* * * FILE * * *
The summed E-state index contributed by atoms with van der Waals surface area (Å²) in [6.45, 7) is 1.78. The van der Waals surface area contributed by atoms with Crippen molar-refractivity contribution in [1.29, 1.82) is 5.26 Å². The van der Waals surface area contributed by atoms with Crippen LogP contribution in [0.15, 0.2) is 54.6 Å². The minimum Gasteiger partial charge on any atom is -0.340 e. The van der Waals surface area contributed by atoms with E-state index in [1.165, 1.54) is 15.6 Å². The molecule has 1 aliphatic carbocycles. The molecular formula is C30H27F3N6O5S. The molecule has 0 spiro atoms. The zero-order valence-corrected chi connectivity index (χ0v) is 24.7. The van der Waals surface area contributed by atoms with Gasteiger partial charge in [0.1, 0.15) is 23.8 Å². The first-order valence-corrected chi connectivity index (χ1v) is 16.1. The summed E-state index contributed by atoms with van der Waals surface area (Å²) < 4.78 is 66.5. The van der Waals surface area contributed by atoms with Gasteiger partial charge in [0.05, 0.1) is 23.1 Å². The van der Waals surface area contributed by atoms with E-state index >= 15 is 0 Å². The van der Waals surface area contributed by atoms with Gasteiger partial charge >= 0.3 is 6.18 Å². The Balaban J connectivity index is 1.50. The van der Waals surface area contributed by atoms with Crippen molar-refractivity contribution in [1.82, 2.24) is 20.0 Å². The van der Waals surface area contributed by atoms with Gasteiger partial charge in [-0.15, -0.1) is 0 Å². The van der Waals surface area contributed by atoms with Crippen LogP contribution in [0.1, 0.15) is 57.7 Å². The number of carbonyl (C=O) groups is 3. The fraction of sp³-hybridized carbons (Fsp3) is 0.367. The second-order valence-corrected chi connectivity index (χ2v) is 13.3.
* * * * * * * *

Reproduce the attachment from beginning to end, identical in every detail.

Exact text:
The summed E-state index contributed by atoms with van der Waals surface area (Å²) in [6.45, 7) is 1.78. The van der Waals surface area contributed by atoms with Crippen molar-refractivity contribution in [1.29, 1.82) is 5.26 Å². The van der Waals surface area contributed by atoms with Crippen LogP contribution in [0.15, 0.2) is 54.6 Å². The minimum Gasteiger partial charge on any atom is -0.340 e. The van der Waals surface area contributed by atoms with E-state index in [1.165, 1.54) is 15.6 Å². The molecule has 1 aliphatic carbocycles. The molecular formula is C30H27F3N6O5S. The molecule has 0 spiro atoms. The zero-order valence-corrected chi connectivity index (χ0v) is 24.7. The van der Waals surface area contributed by atoms with Gasteiger partial charge in [0.1, 0.15) is 23.8 Å². The first-order valence-corrected chi connectivity index (χ1v) is 16.1. The summed E-state index contributed by atoms with van der Waals surface area (Å²) < 4.78 is 66.5. The van der Waals surface area contributed by atoms with Gasteiger partial charge in [0.05, 0.1) is 23.1 Å². The van der Waals surface area contributed by atoms with E-state index >= 15 is 0 Å². The van der Waals surface area contributed by atoms with Gasteiger partial charge >= 0.3 is 6.18 Å². The Balaban J connectivity index is 1.50. The van der Waals surface area contributed by atoms with Crippen molar-refractivity contribution in [1.82, 2.24) is 20.0 Å². The van der Waals surface area contributed by atoms with Gasteiger partial charge in [-0.15, -0.1) is 0 Å². The van der Waals surface area contributed by atoms with Crippen LogP contribution in [0.1, 0.15) is 57.7 Å². The number of carbonyl (C=O) groups is 3. The fraction of sp³-hybridized carbons (Fsp3) is 0.367. The second-order valence-corrected chi connectivity index (χ2v) is 13.3.